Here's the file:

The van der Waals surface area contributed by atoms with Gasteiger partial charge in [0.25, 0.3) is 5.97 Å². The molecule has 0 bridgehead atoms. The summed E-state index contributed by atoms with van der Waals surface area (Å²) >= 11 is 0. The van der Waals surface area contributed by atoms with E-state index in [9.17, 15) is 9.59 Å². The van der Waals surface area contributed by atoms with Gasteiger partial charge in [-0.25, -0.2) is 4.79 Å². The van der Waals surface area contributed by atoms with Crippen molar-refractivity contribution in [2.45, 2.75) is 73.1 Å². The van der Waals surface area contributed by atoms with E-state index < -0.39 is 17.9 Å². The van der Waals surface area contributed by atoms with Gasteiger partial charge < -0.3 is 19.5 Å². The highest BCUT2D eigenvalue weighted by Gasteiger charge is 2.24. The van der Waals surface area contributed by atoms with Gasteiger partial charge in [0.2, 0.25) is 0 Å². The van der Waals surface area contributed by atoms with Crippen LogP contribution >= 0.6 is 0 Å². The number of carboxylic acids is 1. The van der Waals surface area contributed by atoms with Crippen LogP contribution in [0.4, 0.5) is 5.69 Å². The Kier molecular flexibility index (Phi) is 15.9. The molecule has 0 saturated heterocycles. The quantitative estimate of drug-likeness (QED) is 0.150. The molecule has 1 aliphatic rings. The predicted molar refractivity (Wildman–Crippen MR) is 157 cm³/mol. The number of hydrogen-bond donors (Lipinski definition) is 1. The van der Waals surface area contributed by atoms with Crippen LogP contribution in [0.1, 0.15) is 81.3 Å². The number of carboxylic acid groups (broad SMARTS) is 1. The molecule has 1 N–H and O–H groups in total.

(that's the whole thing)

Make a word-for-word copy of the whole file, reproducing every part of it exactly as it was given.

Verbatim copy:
The van der Waals surface area contributed by atoms with Gasteiger partial charge in [0.25, 0.3) is 5.97 Å². The molecule has 0 bridgehead atoms. The summed E-state index contributed by atoms with van der Waals surface area (Å²) >= 11 is 0. The van der Waals surface area contributed by atoms with E-state index in [9.17, 15) is 9.59 Å². The van der Waals surface area contributed by atoms with Gasteiger partial charge in [-0.25, -0.2) is 4.79 Å². The van der Waals surface area contributed by atoms with Crippen molar-refractivity contribution in [2.45, 2.75) is 73.1 Å². The van der Waals surface area contributed by atoms with E-state index < -0.39 is 17.9 Å². The van der Waals surface area contributed by atoms with Gasteiger partial charge < -0.3 is 19.5 Å². The highest BCUT2D eigenvalue weighted by Gasteiger charge is 2.24. The van der Waals surface area contributed by atoms with Gasteiger partial charge in [0.2, 0.25) is 0 Å². The van der Waals surface area contributed by atoms with Crippen LogP contribution >= 0.6 is 0 Å². The number of carboxylic acids is 1. The van der Waals surface area contributed by atoms with Crippen LogP contribution in [0.4, 0.5) is 5.69 Å². The Kier molecular flexibility index (Phi) is 15.9. The molecule has 0 saturated heterocycles. The quantitative estimate of drug-likeness (QED) is 0.150. The molecule has 1 aliphatic rings. The predicted molar refractivity (Wildman–Crippen MR) is 157 cm³/mol. The number of hydrogen-bond donors (Lipinski definition) is 1. The van der Waals surface area contributed by atoms with Crippen LogP contribution in [0.1, 0.15) is 81.3 Å². The number of carboxylic acid groups (broad SMARTS) is 1. The molecule has 1 N–H and O–H groups in total.